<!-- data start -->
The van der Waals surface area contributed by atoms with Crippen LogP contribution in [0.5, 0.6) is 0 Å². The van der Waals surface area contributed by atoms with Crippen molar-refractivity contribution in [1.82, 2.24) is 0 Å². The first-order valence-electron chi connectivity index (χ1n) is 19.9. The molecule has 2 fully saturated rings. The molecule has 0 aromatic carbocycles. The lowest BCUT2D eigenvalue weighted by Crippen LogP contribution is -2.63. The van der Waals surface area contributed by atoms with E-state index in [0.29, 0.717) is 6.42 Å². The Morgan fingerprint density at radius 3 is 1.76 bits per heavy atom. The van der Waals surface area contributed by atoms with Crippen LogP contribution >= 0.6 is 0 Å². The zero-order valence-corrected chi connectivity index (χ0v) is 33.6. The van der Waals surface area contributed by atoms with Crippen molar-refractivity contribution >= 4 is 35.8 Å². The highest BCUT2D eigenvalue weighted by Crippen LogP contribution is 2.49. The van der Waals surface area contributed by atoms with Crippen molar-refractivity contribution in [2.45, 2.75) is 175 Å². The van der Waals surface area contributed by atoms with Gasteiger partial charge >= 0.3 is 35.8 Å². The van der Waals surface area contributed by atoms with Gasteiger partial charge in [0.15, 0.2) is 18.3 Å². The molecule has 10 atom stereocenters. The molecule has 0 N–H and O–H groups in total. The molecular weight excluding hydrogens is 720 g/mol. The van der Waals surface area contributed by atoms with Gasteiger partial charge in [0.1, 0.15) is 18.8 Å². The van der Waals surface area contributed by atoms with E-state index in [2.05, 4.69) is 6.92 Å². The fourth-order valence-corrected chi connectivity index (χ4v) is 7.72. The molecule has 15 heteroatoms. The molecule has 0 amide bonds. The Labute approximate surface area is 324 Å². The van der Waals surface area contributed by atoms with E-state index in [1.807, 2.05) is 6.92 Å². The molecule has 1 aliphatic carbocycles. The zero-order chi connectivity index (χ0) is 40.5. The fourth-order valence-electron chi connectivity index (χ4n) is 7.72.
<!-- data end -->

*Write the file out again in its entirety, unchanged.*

The van der Waals surface area contributed by atoms with Crippen LogP contribution in [0.5, 0.6) is 0 Å². The van der Waals surface area contributed by atoms with Crippen molar-refractivity contribution in [1.82, 2.24) is 0 Å². The first-order valence-electron chi connectivity index (χ1n) is 19.9. The molecule has 2 fully saturated rings. The molecule has 0 aromatic carbocycles. The lowest BCUT2D eigenvalue weighted by Crippen LogP contribution is -2.63. The van der Waals surface area contributed by atoms with E-state index in [0.29, 0.717) is 6.42 Å². The Morgan fingerprint density at radius 3 is 1.76 bits per heavy atom. The van der Waals surface area contributed by atoms with Crippen LogP contribution >= 0.6 is 0 Å². The zero-order valence-corrected chi connectivity index (χ0v) is 33.6. The van der Waals surface area contributed by atoms with Crippen molar-refractivity contribution >= 4 is 35.8 Å². The highest BCUT2D eigenvalue weighted by Crippen LogP contribution is 2.49. The van der Waals surface area contributed by atoms with Crippen molar-refractivity contribution in [2.45, 2.75) is 175 Å². The van der Waals surface area contributed by atoms with Gasteiger partial charge >= 0.3 is 35.8 Å². The van der Waals surface area contributed by atoms with Gasteiger partial charge in [0.15, 0.2) is 18.3 Å². The molecule has 10 atom stereocenters. The molecule has 0 N–H and O–H groups in total. The molecular weight excluding hydrogens is 720 g/mol. The van der Waals surface area contributed by atoms with Gasteiger partial charge in [0.1, 0.15) is 18.8 Å². The van der Waals surface area contributed by atoms with E-state index in [2.05, 4.69) is 6.92 Å². The fourth-order valence-corrected chi connectivity index (χ4v) is 7.72. The molecule has 15 heteroatoms. The molecule has 0 amide bonds. The Labute approximate surface area is 324 Å². The van der Waals surface area contributed by atoms with E-state index in [1.807, 2.05) is 6.92 Å². The molecule has 1 aliphatic carbocycles. The zero-order chi connectivity index (χ0) is 40.5. The fourth-order valence-electron chi connectivity index (χ4n) is 7.72.